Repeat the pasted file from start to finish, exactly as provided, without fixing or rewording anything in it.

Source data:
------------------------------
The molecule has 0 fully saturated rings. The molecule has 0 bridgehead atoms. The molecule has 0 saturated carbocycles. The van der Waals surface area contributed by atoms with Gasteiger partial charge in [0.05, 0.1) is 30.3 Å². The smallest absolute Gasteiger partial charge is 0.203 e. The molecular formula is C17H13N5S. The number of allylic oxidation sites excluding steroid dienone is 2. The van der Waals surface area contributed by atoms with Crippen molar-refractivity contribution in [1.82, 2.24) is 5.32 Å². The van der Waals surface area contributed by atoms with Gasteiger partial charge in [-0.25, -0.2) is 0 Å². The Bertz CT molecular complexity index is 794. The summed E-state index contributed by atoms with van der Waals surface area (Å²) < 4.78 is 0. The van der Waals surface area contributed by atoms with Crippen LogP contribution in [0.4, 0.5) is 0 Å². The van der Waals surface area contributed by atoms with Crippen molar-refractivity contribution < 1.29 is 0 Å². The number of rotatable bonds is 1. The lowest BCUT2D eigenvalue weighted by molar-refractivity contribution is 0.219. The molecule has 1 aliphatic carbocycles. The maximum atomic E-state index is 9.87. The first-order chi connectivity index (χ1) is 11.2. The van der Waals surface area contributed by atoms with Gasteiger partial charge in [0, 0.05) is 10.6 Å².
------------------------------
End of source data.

The molecule has 0 fully saturated rings. The molecule has 0 bridgehead atoms. The molecule has 0 saturated carbocycles. The van der Waals surface area contributed by atoms with Gasteiger partial charge in [0.05, 0.1) is 30.3 Å². The smallest absolute Gasteiger partial charge is 0.203 e. The molecular formula is C17H13N5S. The number of allylic oxidation sites excluding steroid dienone is 2. The van der Waals surface area contributed by atoms with Crippen molar-refractivity contribution in [1.82, 2.24) is 5.32 Å². The van der Waals surface area contributed by atoms with Gasteiger partial charge in [-0.25, -0.2) is 0 Å². The Bertz CT molecular complexity index is 794. The summed E-state index contributed by atoms with van der Waals surface area (Å²) < 4.78 is 0. The van der Waals surface area contributed by atoms with Crippen LogP contribution in [0.4, 0.5) is 0 Å². The van der Waals surface area contributed by atoms with Crippen molar-refractivity contribution < 1.29 is 0 Å². The number of rotatable bonds is 1. The lowest BCUT2D eigenvalue weighted by molar-refractivity contribution is 0.219. The molecule has 1 aliphatic carbocycles. The maximum atomic E-state index is 9.87. The first-order chi connectivity index (χ1) is 11.2. The van der Waals surface area contributed by atoms with Gasteiger partial charge in [0, 0.05) is 10.6 Å².